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Trevor's Gremsy Gimbal Garage.

Topics:   Java Blog

In a web post last week called "Little Dronies on the Prairie," we showed some still images of a test flight with one of Java Post Aerial Photography's newest UAV units.

During these test flights, we put our UAVs through their paces and get a sense of their flight handling and capabilities.

One photo (seen below) showed that we were having some leveling adjustment issues with the Gremsy 3-axis camera gimbal (that's the bit that sits under the spinny parts of the UAV and holds the camera level during flight).

As you can see above, the rural Saskatchewan horizon appears to be tilting hard to starboard. But that's why we do the test flights: to discover what technical tweaks need to be made before we put the UAV into active service for our clients. In order for Java Post Aerial Photography to operate UAVs safely and effectively, a great amount of time is spent between flights doing regular maintenance and upgrading. It's not just a matter of take it out of the box and start flying. Not if you want to do it right.

So, our UAV tech wizard, Trevor Bennett, took the camera gimbal back to his office and put it up on the hoist, so to speak.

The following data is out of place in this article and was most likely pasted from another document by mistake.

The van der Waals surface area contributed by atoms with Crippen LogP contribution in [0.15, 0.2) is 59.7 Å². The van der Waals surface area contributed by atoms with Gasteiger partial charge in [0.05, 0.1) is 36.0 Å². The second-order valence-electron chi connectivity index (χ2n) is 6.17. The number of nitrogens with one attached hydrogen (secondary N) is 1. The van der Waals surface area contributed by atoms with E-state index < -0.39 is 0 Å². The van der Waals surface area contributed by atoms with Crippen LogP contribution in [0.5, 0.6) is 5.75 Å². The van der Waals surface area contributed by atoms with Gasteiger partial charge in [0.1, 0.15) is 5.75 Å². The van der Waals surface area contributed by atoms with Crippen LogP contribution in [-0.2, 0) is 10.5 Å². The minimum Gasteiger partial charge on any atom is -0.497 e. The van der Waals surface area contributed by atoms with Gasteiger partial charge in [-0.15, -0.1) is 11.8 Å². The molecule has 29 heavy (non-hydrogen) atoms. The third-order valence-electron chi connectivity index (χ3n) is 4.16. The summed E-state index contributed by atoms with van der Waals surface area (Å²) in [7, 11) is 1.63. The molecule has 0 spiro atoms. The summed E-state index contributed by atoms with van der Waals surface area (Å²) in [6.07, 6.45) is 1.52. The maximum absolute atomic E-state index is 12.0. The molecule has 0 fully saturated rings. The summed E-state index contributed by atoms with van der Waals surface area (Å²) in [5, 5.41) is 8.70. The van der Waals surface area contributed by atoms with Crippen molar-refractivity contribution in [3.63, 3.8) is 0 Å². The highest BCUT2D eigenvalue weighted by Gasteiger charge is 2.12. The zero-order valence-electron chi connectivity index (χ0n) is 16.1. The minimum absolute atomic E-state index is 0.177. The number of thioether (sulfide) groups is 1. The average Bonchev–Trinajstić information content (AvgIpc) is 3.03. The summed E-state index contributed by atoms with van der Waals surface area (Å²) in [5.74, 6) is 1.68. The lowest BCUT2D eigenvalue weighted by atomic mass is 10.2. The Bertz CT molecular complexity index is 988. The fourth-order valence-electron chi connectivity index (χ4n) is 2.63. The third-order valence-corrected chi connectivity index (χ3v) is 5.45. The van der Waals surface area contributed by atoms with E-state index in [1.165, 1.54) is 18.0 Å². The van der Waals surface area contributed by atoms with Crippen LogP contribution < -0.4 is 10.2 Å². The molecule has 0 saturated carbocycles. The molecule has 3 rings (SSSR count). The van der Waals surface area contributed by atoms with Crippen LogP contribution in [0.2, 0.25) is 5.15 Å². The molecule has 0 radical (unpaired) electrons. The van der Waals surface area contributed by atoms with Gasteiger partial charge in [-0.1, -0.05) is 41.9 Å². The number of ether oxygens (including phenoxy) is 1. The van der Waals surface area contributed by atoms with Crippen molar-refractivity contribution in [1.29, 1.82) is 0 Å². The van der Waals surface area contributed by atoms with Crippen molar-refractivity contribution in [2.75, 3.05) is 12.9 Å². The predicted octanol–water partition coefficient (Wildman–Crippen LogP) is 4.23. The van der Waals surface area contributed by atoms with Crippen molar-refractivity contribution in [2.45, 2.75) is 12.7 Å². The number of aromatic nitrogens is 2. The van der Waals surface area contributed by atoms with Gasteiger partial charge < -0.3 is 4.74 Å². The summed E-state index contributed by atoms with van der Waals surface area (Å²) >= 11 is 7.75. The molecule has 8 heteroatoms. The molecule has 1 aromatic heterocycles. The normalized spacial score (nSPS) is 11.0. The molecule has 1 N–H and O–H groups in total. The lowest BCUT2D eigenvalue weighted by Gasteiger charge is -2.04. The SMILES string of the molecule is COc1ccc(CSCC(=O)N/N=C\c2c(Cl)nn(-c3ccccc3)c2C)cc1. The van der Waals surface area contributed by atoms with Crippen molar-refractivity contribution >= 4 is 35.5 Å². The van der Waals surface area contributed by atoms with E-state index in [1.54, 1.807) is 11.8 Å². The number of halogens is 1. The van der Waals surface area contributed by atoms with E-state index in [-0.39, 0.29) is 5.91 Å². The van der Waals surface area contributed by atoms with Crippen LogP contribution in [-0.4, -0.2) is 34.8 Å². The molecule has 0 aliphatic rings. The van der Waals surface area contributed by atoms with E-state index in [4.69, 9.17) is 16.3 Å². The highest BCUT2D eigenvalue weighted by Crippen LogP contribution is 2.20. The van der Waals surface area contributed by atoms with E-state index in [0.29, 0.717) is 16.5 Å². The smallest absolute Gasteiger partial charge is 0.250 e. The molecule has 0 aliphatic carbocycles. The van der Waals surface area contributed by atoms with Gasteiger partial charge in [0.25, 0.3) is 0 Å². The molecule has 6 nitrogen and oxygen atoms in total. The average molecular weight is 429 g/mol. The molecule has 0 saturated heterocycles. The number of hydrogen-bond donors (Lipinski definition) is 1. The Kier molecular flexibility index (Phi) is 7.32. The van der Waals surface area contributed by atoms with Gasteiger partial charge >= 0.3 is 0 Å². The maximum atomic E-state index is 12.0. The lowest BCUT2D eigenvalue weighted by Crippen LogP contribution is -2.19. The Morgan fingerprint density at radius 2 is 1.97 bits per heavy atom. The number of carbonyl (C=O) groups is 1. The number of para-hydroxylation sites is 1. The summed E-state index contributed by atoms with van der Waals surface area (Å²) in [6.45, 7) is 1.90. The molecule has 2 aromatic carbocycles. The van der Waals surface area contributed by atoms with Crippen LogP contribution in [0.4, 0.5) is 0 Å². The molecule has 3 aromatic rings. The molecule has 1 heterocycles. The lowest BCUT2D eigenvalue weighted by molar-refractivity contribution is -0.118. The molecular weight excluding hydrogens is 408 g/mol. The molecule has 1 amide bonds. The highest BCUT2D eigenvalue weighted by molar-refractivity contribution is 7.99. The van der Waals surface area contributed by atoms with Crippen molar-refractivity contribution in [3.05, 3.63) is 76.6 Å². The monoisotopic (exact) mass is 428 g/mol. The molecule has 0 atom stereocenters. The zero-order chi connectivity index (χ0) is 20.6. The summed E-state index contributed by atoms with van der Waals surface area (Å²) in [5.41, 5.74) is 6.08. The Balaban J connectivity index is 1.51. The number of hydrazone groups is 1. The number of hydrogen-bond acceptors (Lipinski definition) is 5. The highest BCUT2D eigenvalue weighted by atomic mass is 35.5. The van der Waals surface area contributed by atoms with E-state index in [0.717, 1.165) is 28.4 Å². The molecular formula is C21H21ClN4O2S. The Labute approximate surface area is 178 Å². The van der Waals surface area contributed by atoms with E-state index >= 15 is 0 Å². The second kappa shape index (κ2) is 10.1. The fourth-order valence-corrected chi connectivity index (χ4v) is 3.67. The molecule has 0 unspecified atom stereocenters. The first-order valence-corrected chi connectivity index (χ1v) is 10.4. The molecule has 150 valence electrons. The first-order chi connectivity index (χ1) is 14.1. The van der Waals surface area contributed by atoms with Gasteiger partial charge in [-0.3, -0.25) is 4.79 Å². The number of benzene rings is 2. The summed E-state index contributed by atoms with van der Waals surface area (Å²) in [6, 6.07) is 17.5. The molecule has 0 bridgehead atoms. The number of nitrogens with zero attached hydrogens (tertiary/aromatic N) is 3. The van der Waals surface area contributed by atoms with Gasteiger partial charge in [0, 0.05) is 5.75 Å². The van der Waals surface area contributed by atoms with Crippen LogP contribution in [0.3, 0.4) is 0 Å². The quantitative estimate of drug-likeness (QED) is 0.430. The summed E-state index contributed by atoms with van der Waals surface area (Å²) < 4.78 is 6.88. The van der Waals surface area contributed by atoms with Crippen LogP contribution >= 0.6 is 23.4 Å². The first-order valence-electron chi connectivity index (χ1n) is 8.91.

Okay, it's not so much a hoist as it is a piece of pipe clamped to two portable camping tables. But it works! All aspects of the gimbal's 3-axis movement can be tested, without having the UAV "drone" part involved.

Trevor uses his phone to access the gimbal's remote app and adjust the unit's set-up parameters.

If you look closely, you can see that we have removed the actual camera from inside the gimbal frame and temporarily replaced the camera with a couple of computer hard drives wrapped in white tape. We don't need the actual camera to do the testing, and the two computer hard drives weigh about the same, so Trevor can make extreme moves with the gimbal if required, without worrying about hitting the camera on something.

On the carbon fibre tubes at the front of the gimbal, Trevor has placed a carpenter's level. This allows Trevor to check that the gimbal's electronic settings match the "real world eyeball" reading. You could say Trevor is doing his...ahem...level best.

We'll leave Trevor to get back to work at "Trevor's Gremsy Gimbal Garage." He's got some gimbal testing to do.

To see some examples of the work done by Java Post Aerial Photography, CLICK HERE.

 

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